The housing recovery has stalled, but the gravy train rolls on for the government-appointed saviors of the housing market, Fannie Mae and Freddie Mac.
The top executives of the taxpayer-backed companies stand to make millions of dollars in salary, deferred pay and long-term incentive awards for 2010 – including substantial sums that are performance-based, at least in name.
Fannie (FNMA) CEO Michael Williams and Freddie (FMCC) chief Charles Haldeman each stand to make some $6 million this year, going by company filings that broadly outline 2009 pay and 2010 guidelines.
Using the same data and assuming no one got a pay cut — we can’t risk having the talent leave, after all — their top lieutenants could make between $2 million and $3 million each.
This for a year in which the companies saw their shares delisted from the New York Stock Exchange, posted $28 billion in losses through three quarters and ran their tab at Treasury to a startling $150 billion. Your taxpayer dollars at work.
Of course, it’s not quite fair to judge the companies by their sagging financials. Since their government takeover two years ago Fannie and Freddie have been dedicated to keeping mortgages available, in the name of propping up house prices.
“Today, Fannie Mae’s focus is on preventing foreclosures, making mortgages and rental housing as affordable as possible, and supporting the housing recovery,” the company says on its Web site.
But the vital signs in the housing market – after being briefly revived by an injection of tax-credit steroids – have been dropping too. Foreclosures are off the charts and prices in many markets are sagging. House prices now seem headed for the dreaded double-dip, which stands to deepen an already unbearable foreclosure crisis.
This isn’t to blame Fannie and Freddie for the latest housing downturn, which is being driven by much larger forces such as near-10% joblessness and overstretched consumer balance sheets.
And to be fair, the companies don’t even fully control their pay guidelines. They are set by the government via the companies’ regulator, the Federal Housing Finance Administration.
We won’t know for sure what the Fannie and Freddie execs get till February, when the companies are due to file their annual reports. However large Fannie and Freddie’s executive pay numbers might seem, surely they will be dwarfed by many of the paychecks cashed by Wall Streeters.
Still, the prospect of million-dollar payouts at these companies shows how empty the pay-for-performance talk at big companies can end up being.
In addition to their base salaries, Fannie’s officers are eligible this year for deferred pay (check issuance is delayed by a year) equal to about three times the base pay and long-term incentive awards that amount to more than double base pay.
Part of those payouts is contingent on hitting corporate goals tied to company performance and that of the housing market. That is, admittedly, a step up from the 2009 practice of paying for what Fannie delicately calls “service” – that is, the act of showing up in the morning.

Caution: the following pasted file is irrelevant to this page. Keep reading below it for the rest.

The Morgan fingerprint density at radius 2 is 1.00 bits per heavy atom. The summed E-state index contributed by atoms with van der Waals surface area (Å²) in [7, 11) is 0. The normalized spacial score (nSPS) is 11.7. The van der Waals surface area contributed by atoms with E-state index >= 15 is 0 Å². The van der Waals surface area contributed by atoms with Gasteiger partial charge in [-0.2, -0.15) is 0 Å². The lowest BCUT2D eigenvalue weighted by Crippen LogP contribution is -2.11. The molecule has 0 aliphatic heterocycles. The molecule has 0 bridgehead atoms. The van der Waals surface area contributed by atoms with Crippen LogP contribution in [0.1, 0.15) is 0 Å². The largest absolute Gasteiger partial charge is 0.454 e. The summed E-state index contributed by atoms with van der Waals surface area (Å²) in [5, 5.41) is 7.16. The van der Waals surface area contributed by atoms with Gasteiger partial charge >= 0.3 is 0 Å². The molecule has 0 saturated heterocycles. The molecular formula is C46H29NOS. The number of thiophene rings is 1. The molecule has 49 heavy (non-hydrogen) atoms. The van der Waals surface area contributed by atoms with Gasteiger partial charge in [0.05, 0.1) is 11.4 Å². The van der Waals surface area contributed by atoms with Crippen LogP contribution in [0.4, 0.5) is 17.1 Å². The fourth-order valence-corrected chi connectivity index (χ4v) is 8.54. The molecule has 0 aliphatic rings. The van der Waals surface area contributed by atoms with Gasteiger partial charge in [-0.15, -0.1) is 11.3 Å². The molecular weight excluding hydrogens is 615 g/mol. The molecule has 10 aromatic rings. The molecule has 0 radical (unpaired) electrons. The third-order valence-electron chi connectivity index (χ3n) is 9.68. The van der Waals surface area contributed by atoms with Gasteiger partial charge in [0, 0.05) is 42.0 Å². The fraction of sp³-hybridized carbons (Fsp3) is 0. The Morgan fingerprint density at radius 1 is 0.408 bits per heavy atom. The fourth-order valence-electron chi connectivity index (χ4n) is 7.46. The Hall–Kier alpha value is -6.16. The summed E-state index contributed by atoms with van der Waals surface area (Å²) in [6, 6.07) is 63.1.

Even so, Fannie’s 2010 goals are so squishy that it is hard to imagine anyone’s pay is in serious danger of being docked.
Fannie says its goals are to:
- “achieve our mission of providing liquidity, stability and affordability to the U.S. housing and mortgage markets”;
- “build a more streamlined, higher-performing company”; and
- “build a stronger service and delivery model to support the housing finance market.”
Talk about setting the bar low.
There is no doubt Fannie has provided liquidity to the housing and mortgage markets. It is so obvious that Fannie, Freddie and the Federal Housing Administration are the only things standing between us and the utter collapse of the housing markets that even the House Republicans are no longer calling for the companies’ prompt liquidation.
Similarly, building a higher-performing Fannie or Freddie shouldn’t be hard, given that the companies have managed to blow through $226 billion in capital over the past three years. And who even knows what it means to build a stronger “service and delivery model,” so it’s hard to see anyone being held to account on that one.
Fannie and Freddie referred questions to the FHFA, which declined to comment.
The easy comparisons aren’t a huge surprise, given the companies’ brush with death two years ago and the spluttering Washington debate about just what to do with them and the dysfunctional U.S. mortgage subsidy.
“For companies in transition, it’s not entirely unusual to see less fundamentally driven goals,” said Andrew Mandel, a compensation expert at Buck Consultants in New York. “Once they get their act together, you’ll usually see more financial drivers for these compensation decisions.”
And indeed, next year Fannie will replace this year’s nebulous goals with numerical ones. The top three call for the company to “reduce fixed general and administrative expenses; reduce credit-related expenses; achieve risk-adjusted return on economic capital targets.”
Freddie’s 2010 goals include some financial targets, mixed in with objectives tied to supporting administration housing programs, implementing appropriate accounting standards and operating its technology infrastructure “in an efficient fashion.”
It’s tempting to wish the companies, now shorn of the profit motive that informed some of their misguided decisions during the bubble era, would be free too of seven-digit executive payouts.
But that change will come only with action from Congress, which sooner or later is going to have to decide what it wants to do with these companies. Many happy New Years waiting for that one.